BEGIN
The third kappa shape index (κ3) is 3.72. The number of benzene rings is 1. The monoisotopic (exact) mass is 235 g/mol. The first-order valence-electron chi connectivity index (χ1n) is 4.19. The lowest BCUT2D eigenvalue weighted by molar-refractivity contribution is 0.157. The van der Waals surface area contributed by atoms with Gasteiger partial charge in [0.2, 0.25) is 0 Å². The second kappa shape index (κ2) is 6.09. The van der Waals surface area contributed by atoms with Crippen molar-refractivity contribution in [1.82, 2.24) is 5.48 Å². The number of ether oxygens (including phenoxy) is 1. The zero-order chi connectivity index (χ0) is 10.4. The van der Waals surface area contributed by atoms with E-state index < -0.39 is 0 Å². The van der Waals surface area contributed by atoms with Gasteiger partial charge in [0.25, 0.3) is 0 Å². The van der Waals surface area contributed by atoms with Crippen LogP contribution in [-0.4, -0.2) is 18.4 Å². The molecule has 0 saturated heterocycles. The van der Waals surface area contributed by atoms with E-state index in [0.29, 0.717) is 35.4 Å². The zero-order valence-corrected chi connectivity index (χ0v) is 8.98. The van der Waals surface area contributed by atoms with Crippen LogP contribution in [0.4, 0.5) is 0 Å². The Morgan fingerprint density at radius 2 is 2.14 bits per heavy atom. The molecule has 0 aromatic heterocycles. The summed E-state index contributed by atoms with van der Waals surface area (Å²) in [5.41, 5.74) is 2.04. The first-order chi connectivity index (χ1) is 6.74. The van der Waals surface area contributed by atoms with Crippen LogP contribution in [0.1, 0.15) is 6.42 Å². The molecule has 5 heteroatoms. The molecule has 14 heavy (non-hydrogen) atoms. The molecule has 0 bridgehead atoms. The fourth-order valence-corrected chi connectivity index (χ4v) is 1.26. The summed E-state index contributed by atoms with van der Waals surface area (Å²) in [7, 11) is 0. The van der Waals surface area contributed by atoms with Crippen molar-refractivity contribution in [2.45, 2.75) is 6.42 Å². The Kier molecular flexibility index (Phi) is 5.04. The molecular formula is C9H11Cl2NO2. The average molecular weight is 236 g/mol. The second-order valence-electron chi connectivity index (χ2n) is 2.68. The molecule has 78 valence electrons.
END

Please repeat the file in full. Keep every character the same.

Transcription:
The third kappa shape index (κ3) is 3.72. The number of benzene rings is 1. The monoisotopic (exact) mass is 235 g/mol. The first-order valence-electron chi connectivity index (χ1n) is 4.19. The lowest BCUT2D eigenvalue weighted by molar-refractivity contribution is 0.157. The van der Waals surface area contributed by atoms with Gasteiger partial charge in [0.2, 0.25) is 0 Å². The second kappa shape index (κ2) is 6.09. The van der Waals surface area contributed by atoms with Crippen molar-refractivity contribution in [1.82, 2.24) is 5.48 Å². The number of ether oxygens (including phenoxy) is 1. The zero-order chi connectivity index (χ0) is 10.4. The van der Waals surface area contributed by atoms with E-state index < -0.39 is 0 Å². The van der Waals surface area contributed by atoms with Gasteiger partial charge in [0.25, 0.3) is 0 Å². The van der Waals surface area contributed by atoms with Crippen LogP contribution in [-0.4, -0.2) is 18.4 Å². The molecule has 0 saturated heterocycles. The van der Waals surface area contributed by atoms with E-state index in [0.29, 0.717) is 35.4 Å². The zero-order valence-corrected chi connectivity index (χ0v) is 8.98. The van der Waals surface area contributed by atoms with Crippen LogP contribution in [0.4, 0.5) is 0 Å². The Morgan fingerprint density at radius 2 is 2.14 bits per heavy atom. The molecule has 0 aromatic heterocycles. The summed E-state index contributed by atoms with van der Waals surface area (Å²) in [5.41, 5.74) is 2.04. The first-order chi connectivity index (χ1) is 6.74. The van der Waals surface area contributed by atoms with Crippen LogP contribution in [0.1, 0.15) is 6.42 Å². The molecule has 5 heteroatoms. The molecule has 14 heavy (non-hydrogen) atoms. The molecule has 0 bridgehead atoms. The fourth-order valence-corrected chi connectivity index (χ4v) is 1.26. The summed E-state index contributed by atoms with van der Waals surface area (Å²) in [7, 11) is 0. The van der Waals surface area contributed by atoms with Crippen molar-refractivity contribution in [2.45, 2.75) is 6.42 Å². The Kier molecular flexibility index (Phi) is 5.04. The molecular formula is C9H11Cl2NO2. The average molecular weight is 236 g/mol. The second-order valence-electron chi connectivity index (χ2n) is 2.68. The molecule has 78 valence electrons.